The Daily Telegraph gives the 2nd volume of the Beethoven Journey a 5 out of 5 star review

“From time to time, the Norwegian pianist Leif Ove Andsnes decides to orientate his professional life towards certain specific projects. Back in 2008 he revisited and reassessed the music of his fellow countryman, Grieg, using the disquieting G minor Ballade as an initial point of reference and finding in the music a “beauty and space” that triggered the iconic photo of Andsnes playing the piano at the top of a mountain.

“His project now and for future seasons is Beethoven – more Olympian heights, perhaps, but in the musical rather than the geological sense.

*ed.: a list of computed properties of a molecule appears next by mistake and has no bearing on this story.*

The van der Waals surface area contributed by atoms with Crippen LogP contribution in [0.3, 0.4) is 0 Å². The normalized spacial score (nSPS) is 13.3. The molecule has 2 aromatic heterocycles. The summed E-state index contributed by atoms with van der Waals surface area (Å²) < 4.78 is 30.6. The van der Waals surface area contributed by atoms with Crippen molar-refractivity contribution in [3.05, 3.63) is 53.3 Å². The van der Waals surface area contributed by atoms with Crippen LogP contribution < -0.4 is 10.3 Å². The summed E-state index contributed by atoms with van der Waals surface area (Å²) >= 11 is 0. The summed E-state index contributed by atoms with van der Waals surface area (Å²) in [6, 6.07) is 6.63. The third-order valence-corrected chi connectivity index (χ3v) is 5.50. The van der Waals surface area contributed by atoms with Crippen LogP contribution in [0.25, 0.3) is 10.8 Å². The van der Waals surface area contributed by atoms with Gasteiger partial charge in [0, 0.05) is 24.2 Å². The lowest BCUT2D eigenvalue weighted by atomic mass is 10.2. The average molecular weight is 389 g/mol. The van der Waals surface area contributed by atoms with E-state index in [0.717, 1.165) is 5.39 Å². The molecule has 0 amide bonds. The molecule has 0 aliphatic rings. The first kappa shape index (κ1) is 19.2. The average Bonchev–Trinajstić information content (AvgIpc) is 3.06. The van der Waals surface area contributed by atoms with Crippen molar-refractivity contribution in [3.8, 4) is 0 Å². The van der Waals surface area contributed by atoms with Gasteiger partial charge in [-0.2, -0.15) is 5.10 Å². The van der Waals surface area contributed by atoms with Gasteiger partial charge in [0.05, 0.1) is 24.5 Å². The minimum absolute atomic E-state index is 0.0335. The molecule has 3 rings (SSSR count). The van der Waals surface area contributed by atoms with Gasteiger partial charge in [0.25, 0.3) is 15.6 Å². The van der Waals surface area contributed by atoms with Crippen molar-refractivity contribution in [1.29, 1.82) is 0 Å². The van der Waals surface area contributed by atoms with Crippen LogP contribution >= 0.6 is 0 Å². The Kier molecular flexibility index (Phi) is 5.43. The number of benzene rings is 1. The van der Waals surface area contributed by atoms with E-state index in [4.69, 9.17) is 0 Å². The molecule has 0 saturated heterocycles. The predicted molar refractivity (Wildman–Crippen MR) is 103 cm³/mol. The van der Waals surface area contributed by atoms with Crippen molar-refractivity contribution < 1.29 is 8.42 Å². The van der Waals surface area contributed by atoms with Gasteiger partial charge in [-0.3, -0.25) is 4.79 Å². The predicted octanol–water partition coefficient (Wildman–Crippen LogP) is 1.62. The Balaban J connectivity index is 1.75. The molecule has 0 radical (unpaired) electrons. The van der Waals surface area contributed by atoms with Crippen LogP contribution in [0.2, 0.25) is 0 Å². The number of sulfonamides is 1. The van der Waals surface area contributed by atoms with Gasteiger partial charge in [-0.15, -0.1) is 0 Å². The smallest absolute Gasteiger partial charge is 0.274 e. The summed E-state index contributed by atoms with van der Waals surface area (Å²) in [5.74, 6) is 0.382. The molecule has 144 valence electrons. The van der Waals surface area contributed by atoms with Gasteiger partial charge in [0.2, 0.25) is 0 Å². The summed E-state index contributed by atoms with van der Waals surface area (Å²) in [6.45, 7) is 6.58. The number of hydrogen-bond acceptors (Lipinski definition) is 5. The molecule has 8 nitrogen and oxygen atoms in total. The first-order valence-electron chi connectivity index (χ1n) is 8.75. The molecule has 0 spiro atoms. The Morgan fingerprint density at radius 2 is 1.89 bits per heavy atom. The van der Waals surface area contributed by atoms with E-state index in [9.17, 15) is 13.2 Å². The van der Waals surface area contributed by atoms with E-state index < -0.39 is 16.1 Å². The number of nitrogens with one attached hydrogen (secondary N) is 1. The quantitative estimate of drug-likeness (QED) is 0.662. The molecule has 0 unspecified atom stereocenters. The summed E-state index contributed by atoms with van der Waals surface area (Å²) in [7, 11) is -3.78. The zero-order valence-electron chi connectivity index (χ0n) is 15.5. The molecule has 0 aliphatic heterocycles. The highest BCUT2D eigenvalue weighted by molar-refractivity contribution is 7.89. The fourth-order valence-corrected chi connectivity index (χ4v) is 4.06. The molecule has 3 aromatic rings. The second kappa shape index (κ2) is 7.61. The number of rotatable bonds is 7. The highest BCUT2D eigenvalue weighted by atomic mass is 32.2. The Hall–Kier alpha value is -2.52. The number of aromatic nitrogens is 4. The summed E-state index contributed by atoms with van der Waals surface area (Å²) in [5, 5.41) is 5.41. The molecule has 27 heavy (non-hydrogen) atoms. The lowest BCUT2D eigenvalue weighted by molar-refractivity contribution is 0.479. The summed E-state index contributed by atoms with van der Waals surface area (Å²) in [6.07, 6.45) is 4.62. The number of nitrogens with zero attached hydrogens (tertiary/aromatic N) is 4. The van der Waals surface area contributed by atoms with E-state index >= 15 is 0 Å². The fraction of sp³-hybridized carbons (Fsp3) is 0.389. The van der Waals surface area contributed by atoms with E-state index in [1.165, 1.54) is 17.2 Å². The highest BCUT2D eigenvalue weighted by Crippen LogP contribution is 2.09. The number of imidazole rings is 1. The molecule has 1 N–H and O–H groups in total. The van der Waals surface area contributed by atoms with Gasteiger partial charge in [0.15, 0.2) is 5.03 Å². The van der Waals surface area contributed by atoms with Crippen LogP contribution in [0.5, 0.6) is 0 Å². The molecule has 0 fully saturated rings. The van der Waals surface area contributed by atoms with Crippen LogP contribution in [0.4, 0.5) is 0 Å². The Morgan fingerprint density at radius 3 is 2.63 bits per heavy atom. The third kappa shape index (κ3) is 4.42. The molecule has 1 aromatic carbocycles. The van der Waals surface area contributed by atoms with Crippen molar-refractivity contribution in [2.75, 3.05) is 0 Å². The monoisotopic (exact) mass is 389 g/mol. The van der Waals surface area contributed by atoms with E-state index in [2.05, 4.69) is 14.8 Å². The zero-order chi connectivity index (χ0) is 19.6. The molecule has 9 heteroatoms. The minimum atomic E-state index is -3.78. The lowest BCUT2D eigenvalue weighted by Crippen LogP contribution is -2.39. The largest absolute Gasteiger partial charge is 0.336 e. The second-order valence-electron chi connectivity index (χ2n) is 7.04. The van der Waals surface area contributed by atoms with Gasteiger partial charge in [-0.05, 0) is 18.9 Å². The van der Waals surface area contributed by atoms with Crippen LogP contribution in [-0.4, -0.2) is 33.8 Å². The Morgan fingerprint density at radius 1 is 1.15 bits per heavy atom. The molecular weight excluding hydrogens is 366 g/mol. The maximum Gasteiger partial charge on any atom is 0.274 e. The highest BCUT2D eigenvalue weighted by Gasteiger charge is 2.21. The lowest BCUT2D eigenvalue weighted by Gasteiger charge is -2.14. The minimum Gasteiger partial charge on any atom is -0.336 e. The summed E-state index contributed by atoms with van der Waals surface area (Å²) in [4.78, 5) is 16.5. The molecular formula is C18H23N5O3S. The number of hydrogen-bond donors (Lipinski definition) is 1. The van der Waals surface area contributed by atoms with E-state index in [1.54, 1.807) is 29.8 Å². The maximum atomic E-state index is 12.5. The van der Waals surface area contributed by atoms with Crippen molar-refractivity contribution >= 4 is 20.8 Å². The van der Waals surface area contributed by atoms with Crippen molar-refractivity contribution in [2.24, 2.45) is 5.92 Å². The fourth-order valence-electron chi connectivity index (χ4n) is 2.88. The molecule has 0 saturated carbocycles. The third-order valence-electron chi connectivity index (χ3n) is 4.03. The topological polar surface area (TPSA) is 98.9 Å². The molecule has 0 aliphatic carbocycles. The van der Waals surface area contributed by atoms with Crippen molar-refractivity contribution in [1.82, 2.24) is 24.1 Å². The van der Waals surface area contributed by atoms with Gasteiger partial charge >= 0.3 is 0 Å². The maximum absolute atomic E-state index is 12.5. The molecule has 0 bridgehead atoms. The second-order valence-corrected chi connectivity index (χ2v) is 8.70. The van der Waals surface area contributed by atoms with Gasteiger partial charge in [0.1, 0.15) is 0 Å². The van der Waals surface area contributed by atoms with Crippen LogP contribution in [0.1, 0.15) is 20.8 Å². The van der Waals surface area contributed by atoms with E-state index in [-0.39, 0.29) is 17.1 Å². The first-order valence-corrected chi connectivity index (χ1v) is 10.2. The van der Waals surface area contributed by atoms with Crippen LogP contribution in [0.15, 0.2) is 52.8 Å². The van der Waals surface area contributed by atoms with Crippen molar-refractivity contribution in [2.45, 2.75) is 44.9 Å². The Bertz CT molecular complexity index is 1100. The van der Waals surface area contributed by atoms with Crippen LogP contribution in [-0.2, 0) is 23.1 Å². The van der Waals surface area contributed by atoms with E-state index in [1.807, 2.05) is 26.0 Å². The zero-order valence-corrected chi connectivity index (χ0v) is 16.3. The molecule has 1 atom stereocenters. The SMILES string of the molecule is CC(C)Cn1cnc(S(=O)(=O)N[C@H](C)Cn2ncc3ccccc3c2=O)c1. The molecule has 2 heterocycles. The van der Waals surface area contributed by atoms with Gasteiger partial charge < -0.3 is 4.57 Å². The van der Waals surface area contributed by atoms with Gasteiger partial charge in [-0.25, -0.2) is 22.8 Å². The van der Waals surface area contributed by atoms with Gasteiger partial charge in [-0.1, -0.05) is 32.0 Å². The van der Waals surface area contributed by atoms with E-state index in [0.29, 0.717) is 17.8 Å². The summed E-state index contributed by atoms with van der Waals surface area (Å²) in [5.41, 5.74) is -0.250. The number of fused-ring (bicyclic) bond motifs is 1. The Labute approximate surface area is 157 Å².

“… The style is an intriguing amalgam of certain nods towards “historically aware” playing (keen, incisive accents, sparing use of vibrato in the orchestral strings) with the sonority of a modern grand piano. But it works well, with Andsnes’s characteristic blend of physicality, limpid clarity and poetic subtlety in the Second Concerto finding a match in the Mahler Chamber Orchestra’s refined technique and animated colouring.

The Fourth Concerto, regarded as an oddity when Beethoven himself performed it for the first time in 1808, continues to spring its surprises in this new, vital performance, establishing a true dialogue between piano and orchestra and delving fruitfully for expressive emphasis and nuance in the textures of both. This leg of Andsnes’s interpretative journey is a landmark of artistic integrity, intelligence and musical insight.”

 

 

Source: The Daily Telegraph

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